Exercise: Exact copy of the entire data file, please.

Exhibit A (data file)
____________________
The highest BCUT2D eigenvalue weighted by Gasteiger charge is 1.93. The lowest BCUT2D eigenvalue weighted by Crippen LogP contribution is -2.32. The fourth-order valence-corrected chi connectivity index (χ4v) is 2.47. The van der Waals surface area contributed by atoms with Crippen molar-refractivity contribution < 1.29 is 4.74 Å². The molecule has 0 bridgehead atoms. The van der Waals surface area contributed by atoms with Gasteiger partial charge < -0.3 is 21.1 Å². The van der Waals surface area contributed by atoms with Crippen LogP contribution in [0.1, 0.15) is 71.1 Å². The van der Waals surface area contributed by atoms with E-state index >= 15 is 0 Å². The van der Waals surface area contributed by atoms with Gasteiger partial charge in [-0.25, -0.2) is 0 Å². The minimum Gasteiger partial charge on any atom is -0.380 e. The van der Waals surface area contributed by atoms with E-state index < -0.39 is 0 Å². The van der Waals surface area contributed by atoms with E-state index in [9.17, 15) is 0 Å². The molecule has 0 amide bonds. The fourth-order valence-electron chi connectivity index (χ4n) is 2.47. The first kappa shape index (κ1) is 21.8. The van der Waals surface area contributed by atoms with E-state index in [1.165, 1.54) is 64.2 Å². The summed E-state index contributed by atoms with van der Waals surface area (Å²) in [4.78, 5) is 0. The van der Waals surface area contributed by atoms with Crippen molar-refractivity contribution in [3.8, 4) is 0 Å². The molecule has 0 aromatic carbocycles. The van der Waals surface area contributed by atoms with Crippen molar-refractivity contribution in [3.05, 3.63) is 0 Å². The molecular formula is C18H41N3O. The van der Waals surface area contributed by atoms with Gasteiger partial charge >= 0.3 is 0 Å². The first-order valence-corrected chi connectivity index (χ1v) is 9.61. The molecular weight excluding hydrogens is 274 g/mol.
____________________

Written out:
The highest BCUT2D eigenvalue weighted by Gasteiger charge is 1.93. The lowest BCUT2D eigenvalue weighted by Crippen LogP contribution is -2.32. The fourth-order valence-corrected chi connectivity index (χ4v) is 2.47. The van der Waals surface area contributed by atoms with Crippen molar-refractivity contribution < 1.29 is 4.74 Å². The molecule has 0 bridgehead atoms. The van der Waals surface area contributed by atoms with Gasteiger partial charge < -0.3 is 21.1 Å². The van der Waals surface area contributed by atoms with Crippen LogP contribution in [0.1, 0.15) is 71.1 Å². The van der Waals surface area contributed by atoms with E-state index >= 15 is 0 Å². The van der Waals surface area contributed by atoms with Gasteiger partial charge in [-0.25, -0.2) is 0 Å². The minimum Gasteiger partial charge on any atom is -0.380 e. The van der Waals surface area contributed by atoms with E-state index < -0.39 is 0 Å². The van der Waals surface area contributed by atoms with E-state index in [9.17, 15) is 0 Å². The molecule has 0 amide bonds. The fourth-order valence-electron chi connectivity index (χ4n) is 2.47. The first kappa shape index (κ1) is 21.8. The van der Waals surface area contributed by atoms with E-state index in [1.165, 1.54) is 64.2 Å². The summed E-state index contributed by atoms with van der Waals surface area (Å²) in [4.78, 5) is 0. The van der Waals surface area contributed by atoms with Crippen molar-refractivity contribution in [3.8, 4) is 0 Å². The molecule has 0 aromatic carbocycles. The van der Waals surface area contributed by atoms with Crippen molar-refractivity contribution in [3.05, 3.63) is 0 Å². The molecular formula is C18H41N3O. The van der Waals surface area contributed by atoms with Gasteiger partial charge >= 0.3 is 0 Å². The first-order valence-corrected chi connectivity index (χ1v) is 9.61. The molecular weight excluding hydrogens is 274 g/mol.